Did the Industrial Revolution bring misery?

No it didn’t. The masses already had a fair amount of poverty and misery. The mediaeval myth of rosy-cheeked and carefree villagers dancing around the maypole before returning home to dine on roast beef is a later construction of romantic conservatives. The reality was squalor and unremitting toil. Death from disease or childbirth was common, as was malnutrition and starvation.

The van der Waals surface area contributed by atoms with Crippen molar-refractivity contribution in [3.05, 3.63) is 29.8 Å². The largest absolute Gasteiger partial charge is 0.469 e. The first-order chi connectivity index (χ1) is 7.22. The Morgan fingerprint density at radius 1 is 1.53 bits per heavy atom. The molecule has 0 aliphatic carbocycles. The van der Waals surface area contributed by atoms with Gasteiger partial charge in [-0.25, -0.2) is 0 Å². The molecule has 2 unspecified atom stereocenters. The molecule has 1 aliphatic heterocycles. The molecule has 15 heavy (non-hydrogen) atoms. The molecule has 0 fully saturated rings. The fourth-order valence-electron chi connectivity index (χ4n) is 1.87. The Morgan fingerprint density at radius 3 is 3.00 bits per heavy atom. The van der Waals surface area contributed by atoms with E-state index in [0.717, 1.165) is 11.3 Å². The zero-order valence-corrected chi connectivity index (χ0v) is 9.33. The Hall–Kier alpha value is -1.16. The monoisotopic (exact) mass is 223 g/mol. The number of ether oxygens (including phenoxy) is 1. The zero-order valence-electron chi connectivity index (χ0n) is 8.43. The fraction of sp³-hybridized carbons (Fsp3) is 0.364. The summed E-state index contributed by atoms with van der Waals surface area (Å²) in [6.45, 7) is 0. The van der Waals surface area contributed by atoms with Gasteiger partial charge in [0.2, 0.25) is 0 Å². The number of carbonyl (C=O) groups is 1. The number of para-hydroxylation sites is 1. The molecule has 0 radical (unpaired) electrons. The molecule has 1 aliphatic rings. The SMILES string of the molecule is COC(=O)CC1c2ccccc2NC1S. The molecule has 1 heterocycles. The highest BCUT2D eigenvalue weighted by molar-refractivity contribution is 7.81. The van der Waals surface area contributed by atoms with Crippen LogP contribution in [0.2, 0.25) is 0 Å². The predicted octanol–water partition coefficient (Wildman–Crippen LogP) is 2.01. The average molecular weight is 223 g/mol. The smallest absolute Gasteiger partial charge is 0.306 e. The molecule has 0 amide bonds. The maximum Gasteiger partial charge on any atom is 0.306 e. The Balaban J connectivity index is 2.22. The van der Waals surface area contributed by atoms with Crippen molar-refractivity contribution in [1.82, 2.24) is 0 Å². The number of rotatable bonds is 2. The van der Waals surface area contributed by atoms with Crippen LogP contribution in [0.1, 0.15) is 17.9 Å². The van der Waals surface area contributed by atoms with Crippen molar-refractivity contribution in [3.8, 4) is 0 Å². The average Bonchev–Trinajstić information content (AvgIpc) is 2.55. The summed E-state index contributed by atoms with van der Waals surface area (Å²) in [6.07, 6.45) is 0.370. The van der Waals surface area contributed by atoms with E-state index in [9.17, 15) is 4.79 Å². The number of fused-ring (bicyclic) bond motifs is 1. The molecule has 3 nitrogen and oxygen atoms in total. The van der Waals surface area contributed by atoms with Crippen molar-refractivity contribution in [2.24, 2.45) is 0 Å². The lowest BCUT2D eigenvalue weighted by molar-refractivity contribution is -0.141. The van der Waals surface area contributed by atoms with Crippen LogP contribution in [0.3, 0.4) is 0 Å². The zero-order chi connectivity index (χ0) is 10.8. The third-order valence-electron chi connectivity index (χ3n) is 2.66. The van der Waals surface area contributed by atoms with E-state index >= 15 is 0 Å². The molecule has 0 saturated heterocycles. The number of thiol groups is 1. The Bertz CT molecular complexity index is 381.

The industrial revolution created employment opportunities and gave the chance of advancement. True, women and children worked long hours. They had always done so. True, working conditions were poor and often dangerous. They had always been so. With the spread of mechanized production, the wage labourers were gradually able to afford better food, better clothing, better household goods such as china, and luxuries such as tea. The wealth-creating process gradually made society able to afford better public health and social amenities. The industrial revolution was a step up, and its spread has been the one of the greatest advances humanity has made.